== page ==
Has Scotland taken a major step towards independence?

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How much more powerful will the politicians really become in the building behind me?

It’s been over two months since the outcome of the referendum came to fruition. For me and over 1.6 million voters, the outcome was distastefully sour. The tears, grief, bewilderment and the anxiety about what was to lie ahead dominated our feelings from the moment just after 6am on the 19th September when Scotland decided it’s own future.

Fast forward time now and we are days away from St Andrew’s Day. And today could mark a significant milestone in Scotland’s constitutional journey. The recommendations of the Smith Commission are now out in the open air and we have an idea of what new powers the Scottish Parliament might receive. Powers such as control over income tax rates and bands, welfare powers such as cold weather payments and carer’s allowance plus other powers in other areas such as air passenger duty are just a selection of some of the new powers that are probably coming Edinburgh’s way.

After digesting the news that has come through this morning, it’s fair to say that the outcome of the Smith Commission has fallen way short of my expectations. That is not to say that the man who headed the commission has done a bad job – rather he has done a commendable job under the most difficult of circumstances, especially just a short time after overseeing the whole organisation of the Glasgow 2014 Commonwealth Games. But, ironically, I also think Scotland has taken a major step closer to full independence.

And why is this? I attribute this observation for two key reasons. Firstly, the key power that has been recommended for devolution is control over income tax rates and bands. Gary Gibbon from Channel 4 News wrote a very potent blog entry about the reaction of Labour MP’s at Westminster over their thoughts on this specific recommendation. Their reaction gives a strong indication that there is a strong probability that the dynamic of the union will change forever and irreversibly.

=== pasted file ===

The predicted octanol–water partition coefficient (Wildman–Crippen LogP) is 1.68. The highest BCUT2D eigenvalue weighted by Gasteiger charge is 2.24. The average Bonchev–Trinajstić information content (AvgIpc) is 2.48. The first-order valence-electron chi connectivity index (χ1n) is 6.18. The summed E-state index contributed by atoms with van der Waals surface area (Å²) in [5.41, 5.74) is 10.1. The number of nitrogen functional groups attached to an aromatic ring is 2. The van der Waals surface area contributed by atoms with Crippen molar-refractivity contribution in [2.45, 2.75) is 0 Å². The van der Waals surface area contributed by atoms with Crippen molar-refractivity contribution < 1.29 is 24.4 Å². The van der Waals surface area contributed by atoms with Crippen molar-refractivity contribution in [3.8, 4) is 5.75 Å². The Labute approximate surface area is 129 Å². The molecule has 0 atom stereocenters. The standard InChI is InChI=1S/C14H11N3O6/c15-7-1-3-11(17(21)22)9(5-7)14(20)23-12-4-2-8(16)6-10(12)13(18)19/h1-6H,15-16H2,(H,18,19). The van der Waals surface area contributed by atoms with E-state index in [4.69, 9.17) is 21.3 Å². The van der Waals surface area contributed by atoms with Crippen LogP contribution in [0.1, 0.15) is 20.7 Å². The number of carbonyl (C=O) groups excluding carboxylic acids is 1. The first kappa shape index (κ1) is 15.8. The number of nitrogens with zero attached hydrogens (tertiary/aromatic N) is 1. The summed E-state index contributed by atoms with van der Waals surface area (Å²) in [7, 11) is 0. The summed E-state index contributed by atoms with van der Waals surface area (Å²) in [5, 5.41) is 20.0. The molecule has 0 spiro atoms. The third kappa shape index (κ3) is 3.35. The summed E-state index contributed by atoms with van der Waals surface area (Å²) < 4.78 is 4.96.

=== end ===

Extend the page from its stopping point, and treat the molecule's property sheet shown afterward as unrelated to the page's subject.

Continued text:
To flip that around, that can be also seen as a key power that will give Scotland more self-control over it’s finances to an extent and that will be very important in terms of raising the required amount of revenue to pay for the public services north of the border, although I am still not sure whether we will actually get full control over those specific revenues from income tax as a result (maybe someone can clear this up for me please?).

And secondly, the forthcoming UK and Scottish elections. I am very confident that if the polls give an accurate indication of what is to come and stay the way they are, then the Scottish National Party will record it’s best ever result at a Westminster election in it’s entire history. Furthermore, if winning an overall majority was not spectacular enough in 2011 then the idea of the party of government at Holyrood winning an overall majority for a second successive Scottish election will just be extraordinary and will fly beyond anyone’s imagination. This will give a strong indication that the people of Scotland will still not be satisfied with the overall governance of the nation and this fails to surprise me.

Let’s face it, had “devolution max” been present on the ballot paper, it would have probably won. I myself would have voted for it, but didn’t because it wasn’t available as an alternative. Hence, I switched to Yes. And although my previous observation that it was all or nothing in the September referendum was wrong, I am still left disappointed that Scotland will still be powerless to take it’s own distinctive decisions on areas that will not be devolved as a result of the Smith Commission, for example immigration.

Finally, despite the settlement that has emerged today, let’s make sure that our politicians at Holyrood make the most of the enhanced autonomy that is to come, when it comes. There is still a lot that can be done in terms of policy when the newly devolved powers come into force. Although my opinion and that of the many people who backed a Yes vote (and dare I say it, some who may have voted No as well) might be one of disappointment, it’s not a disaster either.

To be fair to the Prime Minister, I don’t think he gets enough credit for even taking the decisions that he has made over the future of Scotland. At least we had a referendum and at least he paved the way for the Smith Commission to take it’s course. And that is something that we can all be grateful for.

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